The installation page of the website is one of our most popular. When a new installation shows up in our inbox it provides the opportunity to see my artwork through the eyes of a designer. Displayed on this page are examples of a recent installation at the All Saints Cancer Center in Racine, WI. These images that can go BIG! MDC is the fabricator of the wall covering and the client is Lynn Jensen of Eppstein Uhen Architects. When working with large images one should consider the following:
5 Key Components of Working with Images for Big Print
Designers often ask us for advice on what to look for when selecting photographs to go “big”, which we consider prints that are more than 6-feet wide. To make it easy we’ve rated the maximum size for each image on the site. To see the rating look to the right of the image. You will see “Max Width” followed by the number of inches (anything from 36 to 360-inches). That number is the maximum size that the image can be enlarged.
To determine the maximum size, I enlarged each image as far as I thought it could go.
Other things to consider when picking images to be printed very big:
1. Viewing Distance
How close will the viewer be to the print? The farther you are from a picture, the easier it is to go “big”. With an average viewing distance of 10-feet, many images will work fine. If the viewing distance is 10-inches, it will be much harder to get an image that looks good.
2. Subject Detail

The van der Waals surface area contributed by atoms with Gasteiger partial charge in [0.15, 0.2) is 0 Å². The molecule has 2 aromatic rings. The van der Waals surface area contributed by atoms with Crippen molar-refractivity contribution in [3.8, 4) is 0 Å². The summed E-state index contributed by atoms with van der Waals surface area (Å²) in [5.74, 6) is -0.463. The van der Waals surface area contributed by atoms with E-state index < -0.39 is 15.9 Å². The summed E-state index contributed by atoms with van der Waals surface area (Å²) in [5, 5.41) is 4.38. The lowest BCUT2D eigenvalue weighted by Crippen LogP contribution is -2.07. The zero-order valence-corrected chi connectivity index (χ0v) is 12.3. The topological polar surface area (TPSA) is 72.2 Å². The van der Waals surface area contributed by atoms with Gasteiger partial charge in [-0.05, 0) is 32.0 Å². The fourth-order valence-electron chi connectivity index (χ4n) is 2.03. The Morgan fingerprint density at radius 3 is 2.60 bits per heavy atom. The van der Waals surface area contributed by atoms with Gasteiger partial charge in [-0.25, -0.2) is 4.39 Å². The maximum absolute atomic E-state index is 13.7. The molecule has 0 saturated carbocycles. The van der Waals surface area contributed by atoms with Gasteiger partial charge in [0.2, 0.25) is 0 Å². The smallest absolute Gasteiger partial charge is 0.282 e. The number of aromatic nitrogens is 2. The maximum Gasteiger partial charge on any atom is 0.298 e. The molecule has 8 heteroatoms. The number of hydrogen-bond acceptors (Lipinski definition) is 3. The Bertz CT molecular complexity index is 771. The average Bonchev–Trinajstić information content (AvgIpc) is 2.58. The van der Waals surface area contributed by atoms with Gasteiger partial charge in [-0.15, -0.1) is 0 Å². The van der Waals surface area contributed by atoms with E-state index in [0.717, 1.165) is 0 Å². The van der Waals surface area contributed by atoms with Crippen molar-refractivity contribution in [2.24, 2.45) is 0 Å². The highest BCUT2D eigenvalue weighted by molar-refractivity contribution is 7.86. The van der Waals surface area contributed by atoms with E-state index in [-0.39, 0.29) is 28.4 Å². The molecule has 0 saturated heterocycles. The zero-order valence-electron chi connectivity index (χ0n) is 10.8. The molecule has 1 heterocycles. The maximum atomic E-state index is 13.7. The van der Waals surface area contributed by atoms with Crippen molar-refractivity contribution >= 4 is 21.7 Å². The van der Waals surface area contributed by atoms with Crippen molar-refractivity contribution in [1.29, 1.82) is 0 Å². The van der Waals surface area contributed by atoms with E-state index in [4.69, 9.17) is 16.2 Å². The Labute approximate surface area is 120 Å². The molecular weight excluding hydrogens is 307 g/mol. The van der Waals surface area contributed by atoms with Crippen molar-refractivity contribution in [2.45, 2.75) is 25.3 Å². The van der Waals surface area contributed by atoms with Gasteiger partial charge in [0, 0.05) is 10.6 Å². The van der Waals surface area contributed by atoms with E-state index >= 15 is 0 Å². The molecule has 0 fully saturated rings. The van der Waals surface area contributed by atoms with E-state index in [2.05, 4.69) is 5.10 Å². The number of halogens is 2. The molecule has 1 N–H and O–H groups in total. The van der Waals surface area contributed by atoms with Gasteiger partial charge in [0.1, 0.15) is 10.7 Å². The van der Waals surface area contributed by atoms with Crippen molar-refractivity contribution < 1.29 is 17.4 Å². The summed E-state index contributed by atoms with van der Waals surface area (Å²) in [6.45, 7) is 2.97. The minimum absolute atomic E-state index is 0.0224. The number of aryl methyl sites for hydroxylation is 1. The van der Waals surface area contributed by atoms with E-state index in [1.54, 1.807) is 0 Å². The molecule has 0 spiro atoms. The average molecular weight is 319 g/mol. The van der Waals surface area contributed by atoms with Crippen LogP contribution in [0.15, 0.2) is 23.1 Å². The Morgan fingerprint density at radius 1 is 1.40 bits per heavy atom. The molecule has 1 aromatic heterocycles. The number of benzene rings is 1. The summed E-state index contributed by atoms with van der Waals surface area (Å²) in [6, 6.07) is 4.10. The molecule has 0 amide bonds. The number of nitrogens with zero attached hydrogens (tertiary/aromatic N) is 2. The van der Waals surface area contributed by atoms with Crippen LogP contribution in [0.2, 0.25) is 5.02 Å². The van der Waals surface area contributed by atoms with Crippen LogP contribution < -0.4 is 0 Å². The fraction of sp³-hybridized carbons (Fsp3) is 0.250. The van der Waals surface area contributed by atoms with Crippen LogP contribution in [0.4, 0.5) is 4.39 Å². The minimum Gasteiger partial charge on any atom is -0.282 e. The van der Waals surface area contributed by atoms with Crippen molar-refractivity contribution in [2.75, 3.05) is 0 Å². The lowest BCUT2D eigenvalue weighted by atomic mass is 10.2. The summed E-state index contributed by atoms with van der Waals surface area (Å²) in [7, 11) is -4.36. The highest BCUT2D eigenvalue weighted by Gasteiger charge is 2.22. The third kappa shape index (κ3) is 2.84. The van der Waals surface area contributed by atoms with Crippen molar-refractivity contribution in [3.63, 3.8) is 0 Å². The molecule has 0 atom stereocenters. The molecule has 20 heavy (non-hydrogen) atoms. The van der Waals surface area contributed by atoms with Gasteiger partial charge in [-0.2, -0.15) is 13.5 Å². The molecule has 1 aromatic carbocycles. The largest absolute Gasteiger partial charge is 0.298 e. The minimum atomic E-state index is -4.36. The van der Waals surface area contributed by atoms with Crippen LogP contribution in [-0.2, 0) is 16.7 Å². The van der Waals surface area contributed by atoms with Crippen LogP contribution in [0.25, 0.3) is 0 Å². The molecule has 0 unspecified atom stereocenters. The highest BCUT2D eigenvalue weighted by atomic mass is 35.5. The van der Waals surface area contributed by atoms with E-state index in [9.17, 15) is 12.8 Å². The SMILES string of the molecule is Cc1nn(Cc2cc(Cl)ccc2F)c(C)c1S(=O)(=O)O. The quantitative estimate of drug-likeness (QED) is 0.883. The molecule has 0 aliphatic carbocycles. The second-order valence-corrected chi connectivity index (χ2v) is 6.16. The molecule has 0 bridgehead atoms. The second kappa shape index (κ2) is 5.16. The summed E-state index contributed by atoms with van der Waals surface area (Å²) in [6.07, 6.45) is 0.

Images with a lot of fine detail are harder to enlarge than images without fine detail. For example, because forest landscapes have many fine leaves and branches that are hard to enlarge. On the other hand, a close up of a tulip flower has very few details and should look good printed “big”.
3. Print Media
Textured surfaces such as canvas or etched glass tolerate enlargement well. Slick surfaces show more artifact. Matte surfaces such as vinyl tolerate enlargement better than a glossy surface.
4. Audience Taste
Many viewers are not bothered by some blurriness. In contrast, photographers, art consultants, and designers are trained to look for issues. Often professionals will examine a print a couple inches away to look for problems (this is referred to as pixel peeping). Try to see the print through your viewer’s eyes; will it bother them?
5. Camera type
Images from film cameras have more difficulty being enlarged because of film grain: with enlargement, the graininess can be quite distracting. Digital cameras don’t have film grain. Resolution also matters; images from higher megapixel cameras or from large-format film cameras are much easier to enlarge.
Getting a sample print of a piece of the full-size print can help. Beware of how you look at it. Don’t hold it in your hands like you are looking at a picture in a magazine. Put the sample on the wall and look at if from a typical viewing distance.
What to know how to photograph installations? Here’s a post I wrote a few years back: How to Photograph Art Installations.